I don't know if I'm old fashioned or a bit of a prat but I feel that I am the protector of the mighty Patou herd, when I say herd I am including Sue and Angus.........and the mad labs, and Bob the cat and the chickens, Betty, Cindy and Lulu. I just feel that I am the man of the family/herd. I am the biggest, the strongest, I feel it is my duty to protect, watch over, basically be the hit man for the herd.
If Angus falls over and hurts himself I feel that I should have been there to catch him, if he is hurt by another child at school, accidental or not, I feel that I should be there to prevent it. If Sue is out and for whatever reason gets upset, annoyed, feels threatened or distressed I should be there to sort it out. It is my job, I am there to protect and look after. Old fashioned? Maybe, but that is how it is in my tiny mind.
So what is the point I here you clamour? Well we were lucky enough to have three healthy cria born this week, all new additions to the Patou herd. First was the arrival of the cria we had been most anticipating, Lily's cria.
She has been named Patou Amelie and is, in our humble biased opinion, beautiful.
The second to be born was our little black boy Patou Alacazam. Sparkly, handsome, strong and as black as a black thing at the bottom of a very deep black hole in a very dark place.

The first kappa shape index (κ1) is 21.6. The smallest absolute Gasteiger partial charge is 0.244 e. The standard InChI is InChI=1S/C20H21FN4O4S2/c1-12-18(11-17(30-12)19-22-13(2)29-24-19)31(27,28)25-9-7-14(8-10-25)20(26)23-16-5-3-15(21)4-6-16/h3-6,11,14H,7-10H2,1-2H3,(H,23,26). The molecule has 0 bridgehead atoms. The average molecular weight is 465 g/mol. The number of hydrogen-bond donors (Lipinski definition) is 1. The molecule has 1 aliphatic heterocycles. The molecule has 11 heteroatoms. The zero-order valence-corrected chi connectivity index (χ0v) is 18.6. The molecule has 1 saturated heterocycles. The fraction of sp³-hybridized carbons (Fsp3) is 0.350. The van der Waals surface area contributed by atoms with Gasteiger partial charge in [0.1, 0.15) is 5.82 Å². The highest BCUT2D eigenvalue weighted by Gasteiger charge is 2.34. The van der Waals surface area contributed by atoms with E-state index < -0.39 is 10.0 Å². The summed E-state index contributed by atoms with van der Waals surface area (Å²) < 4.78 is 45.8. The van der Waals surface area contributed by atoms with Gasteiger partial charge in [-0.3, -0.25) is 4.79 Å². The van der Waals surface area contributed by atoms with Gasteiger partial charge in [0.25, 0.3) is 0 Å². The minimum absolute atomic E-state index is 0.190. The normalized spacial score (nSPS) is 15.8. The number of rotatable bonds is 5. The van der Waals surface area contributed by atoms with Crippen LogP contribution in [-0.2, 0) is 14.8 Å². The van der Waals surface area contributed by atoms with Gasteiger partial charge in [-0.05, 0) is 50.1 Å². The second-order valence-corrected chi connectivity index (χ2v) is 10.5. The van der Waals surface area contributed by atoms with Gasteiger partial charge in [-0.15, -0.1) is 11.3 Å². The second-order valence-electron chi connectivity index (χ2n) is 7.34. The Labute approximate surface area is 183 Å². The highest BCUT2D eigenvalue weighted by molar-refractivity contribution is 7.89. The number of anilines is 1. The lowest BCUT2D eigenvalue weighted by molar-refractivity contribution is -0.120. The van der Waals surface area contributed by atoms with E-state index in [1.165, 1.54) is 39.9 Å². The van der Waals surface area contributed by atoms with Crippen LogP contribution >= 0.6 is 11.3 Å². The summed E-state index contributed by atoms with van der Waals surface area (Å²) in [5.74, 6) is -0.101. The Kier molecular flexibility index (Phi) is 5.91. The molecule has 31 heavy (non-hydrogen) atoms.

And lastly, born yesterday was our little Killawasi boy Patou Barney, pictured here with the future herdmaster. As you can see his mother , Dee, is the calmest most gentle of alpacas and was quite happy for us to have a good look at the little fellow, even accepting a stroke from Angus.
Angus gives all the new arrivals a cuddle and he was quite taken by Barney who seemed to have inherited his mothers tolerance!
Which brings me to the reason for the title of this blog entry. I arrived home as I have said at 7pm. I sat in the living room with Sue and Angus chatting about our days, all the time watching the wind thrashing the trees and shrubs around outside. It was blowing a gale, I was worried about Barney. Yes he had a coat on but should I bring him up into the field shelter? After half an hour I was out to assess the situation. The wind was strong but it was a cool westerly wind and not a cold one. Nevertheless I was worried that even with his coat on it might be a bit chilly for him. I found Dee and Barney half way down the maternity paddock. Dee lying down with Barney skipping round her. As I stood next to her the wind tugged at my hair, alright I'm an egghead but you know what I mean! However when I crouched down to say hello to Barney I realised that Dee had them situated in a little hollow. From my waist down there was no wind. Dee had her little boy completely sheltered. I knew then that he was just going to be fine. Dee, at eleven years old is a wise old alpaca.